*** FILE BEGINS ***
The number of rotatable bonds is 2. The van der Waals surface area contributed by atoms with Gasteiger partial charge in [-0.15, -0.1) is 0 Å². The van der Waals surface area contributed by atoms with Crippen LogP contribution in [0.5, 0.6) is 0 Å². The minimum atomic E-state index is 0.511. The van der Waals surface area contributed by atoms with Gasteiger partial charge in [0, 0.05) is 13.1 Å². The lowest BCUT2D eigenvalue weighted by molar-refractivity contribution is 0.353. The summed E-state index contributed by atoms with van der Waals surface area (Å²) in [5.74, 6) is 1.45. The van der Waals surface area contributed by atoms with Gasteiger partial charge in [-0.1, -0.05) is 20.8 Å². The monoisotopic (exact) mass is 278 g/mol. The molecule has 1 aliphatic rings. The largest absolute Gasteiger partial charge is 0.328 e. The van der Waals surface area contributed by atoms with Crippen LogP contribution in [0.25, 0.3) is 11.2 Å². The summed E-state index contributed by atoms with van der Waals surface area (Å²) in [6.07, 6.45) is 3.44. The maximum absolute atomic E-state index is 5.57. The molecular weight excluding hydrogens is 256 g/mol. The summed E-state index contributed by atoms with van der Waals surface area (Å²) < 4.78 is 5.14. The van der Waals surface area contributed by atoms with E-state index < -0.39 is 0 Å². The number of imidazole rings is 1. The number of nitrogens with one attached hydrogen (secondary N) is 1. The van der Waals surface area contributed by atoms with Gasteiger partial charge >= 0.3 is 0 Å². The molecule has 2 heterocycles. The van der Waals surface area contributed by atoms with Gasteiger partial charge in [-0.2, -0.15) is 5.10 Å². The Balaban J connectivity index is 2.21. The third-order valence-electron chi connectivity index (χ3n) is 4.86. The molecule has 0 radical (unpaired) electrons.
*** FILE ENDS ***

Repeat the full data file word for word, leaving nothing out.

The number of rotatable bonds is 2. The van der Waals surface area contributed by atoms with Gasteiger partial charge in [-0.15, -0.1) is 0 Å². The van der Waals surface area contributed by atoms with Crippen LogP contribution in [0.5, 0.6) is 0 Å². The minimum atomic E-state index is 0.511. The van der Waals surface area contributed by atoms with Gasteiger partial charge in [0, 0.05) is 13.1 Å². The lowest BCUT2D eigenvalue weighted by molar-refractivity contribution is 0.353. The summed E-state index contributed by atoms with van der Waals surface area (Å²) in [5.74, 6) is 1.45. The van der Waals surface area contributed by atoms with Gasteiger partial charge in [-0.1, -0.05) is 20.8 Å². The monoisotopic (exact) mass is 278 g/mol. The molecule has 1 aliphatic rings. The largest absolute Gasteiger partial charge is 0.328 e. The van der Waals surface area contributed by atoms with Crippen LogP contribution in [0.25, 0.3) is 11.2 Å². The summed E-state index contributed by atoms with van der Waals surface area (Å²) in [6.07, 6.45) is 3.44. The maximum absolute atomic E-state index is 5.57. The molecular weight excluding hydrogens is 256 g/mol. The summed E-state index contributed by atoms with van der Waals surface area (Å²) < 4.78 is 5.14. The van der Waals surface area contributed by atoms with E-state index < -0.39 is 0 Å². The number of imidazole rings is 1. The number of nitrogens with one attached hydrogen (secondary N) is 1. The van der Waals surface area contributed by atoms with Gasteiger partial charge >= 0.3 is 0 Å². The molecule has 2 heterocycles. The van der Waals surface area contributed by atoms with Gasteiger partial charge in [-0.2, -0.15) is 5.10 Å². The Balaban J connectivity index is 2.21. The third-order valence-electron chi connectivity index (χ3n) is 4.86. The molecule has 0 radical (unpaired) electrons.